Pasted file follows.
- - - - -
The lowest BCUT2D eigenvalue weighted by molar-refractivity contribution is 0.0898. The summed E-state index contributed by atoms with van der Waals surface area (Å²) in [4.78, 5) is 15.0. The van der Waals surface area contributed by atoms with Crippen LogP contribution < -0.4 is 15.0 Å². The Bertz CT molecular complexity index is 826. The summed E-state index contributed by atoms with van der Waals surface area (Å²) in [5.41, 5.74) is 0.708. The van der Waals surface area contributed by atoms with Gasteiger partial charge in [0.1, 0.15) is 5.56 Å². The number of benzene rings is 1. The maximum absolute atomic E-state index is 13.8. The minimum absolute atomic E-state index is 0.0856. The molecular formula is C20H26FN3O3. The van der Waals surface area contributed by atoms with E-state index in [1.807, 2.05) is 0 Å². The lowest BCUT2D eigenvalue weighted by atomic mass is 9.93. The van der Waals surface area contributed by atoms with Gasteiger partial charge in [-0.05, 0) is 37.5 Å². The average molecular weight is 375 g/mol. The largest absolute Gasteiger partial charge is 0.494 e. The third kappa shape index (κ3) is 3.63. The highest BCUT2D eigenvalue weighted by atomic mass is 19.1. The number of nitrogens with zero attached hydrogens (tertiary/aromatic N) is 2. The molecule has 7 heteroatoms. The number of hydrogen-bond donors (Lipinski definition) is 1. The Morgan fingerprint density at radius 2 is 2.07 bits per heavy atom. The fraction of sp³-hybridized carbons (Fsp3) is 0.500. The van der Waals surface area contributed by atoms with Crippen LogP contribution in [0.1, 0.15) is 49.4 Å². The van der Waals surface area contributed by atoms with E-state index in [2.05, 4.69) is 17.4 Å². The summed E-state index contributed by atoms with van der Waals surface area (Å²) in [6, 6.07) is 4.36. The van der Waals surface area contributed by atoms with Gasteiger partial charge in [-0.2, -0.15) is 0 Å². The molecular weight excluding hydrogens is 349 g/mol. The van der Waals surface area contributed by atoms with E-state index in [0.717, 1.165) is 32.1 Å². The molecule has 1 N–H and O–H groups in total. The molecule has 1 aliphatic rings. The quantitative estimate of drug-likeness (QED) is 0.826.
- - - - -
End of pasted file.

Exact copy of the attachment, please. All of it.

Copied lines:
The lowest BCUT2D eigenvalue weighted by molar-refractivity contribution is 0.0898. The summed E-state index contributed by atoms with van der Waals surface area (Å²) in [4.78, 5) is 15.0. The van der Waals surface area contributed by atoms with Crippen LogP contribution < -0.4 is 15.0 Å². The Bertz CT molecular complexity index is 826. The summed E-state index contributed by atoms with van der Waals surface area (Å²) in [5.41, 5.74) is 0.708. The van der Waals surface area contributed by atoms with Gasteiger partial charge in [0.1, 0.15) is 5.56 Å². The number of benzene rings is 1. The maximum absolute atomic E-state index is 13.8. The minimum absolute atomic E-state index is 0.0856. The molecular formula is C20H26FN3O3. The van der Waals surface area contributed by atoms with E-state index in [1.807, 2.05) is 0 Å². The lowest BCUT2D eigenvalue weighted by atomic mass is 9.93. The van der Waals surface area contributed by atoms with Gasteiger partial charge in [-0.05, 0) is 37.5 Å². The average molecular weight is 375 g/mol. The largest absolute Gasteiger partial charge is 0.494 e. The third kappa shape index (κ3) is 3.63. The highest BCUT2D eigenvalue weighted by atomic mass is 19.1. The number of nitrogens with zero attached hydrogens (tertiary/aromatic N) is 2. The molecule has 7 heteroatoms. The number of hydrogen-bond donors (Lipinski definition) is 1. The Morgan fingerprint density at radius 2 is 2.07 bits per heavy atom. The fraction of sp³-hybridized carbons (Fsp3) is 0.500. The van der Waals surface area contributed by atoms with Crippen LogP contribution in [0.1, 0.15) is 49.4 Å². The van der Waals surface area contributed by atoms with E-state index in [2.05, 4.69) is 17.4 Å². The summed E-state index contributed by atoms with van der Waals surface area (Å²) in [6, 6.07) is 4.36. The van der Waals surface area contributed by atoms with Gasteiger partial charge in [-0.2, -0.15) is 0 Å². The molecular weight excluding hydrogens is 349 g/mol. The van der Waals surface area contributed by atoms with E-state index in [0.717, 1.165) is 32.1 Å². The molecule has 1 N–H and O–H groups in total. The molecule has 1 aliphatic rings. The quantitative estimate of drug-likeness (QED) is 0.826.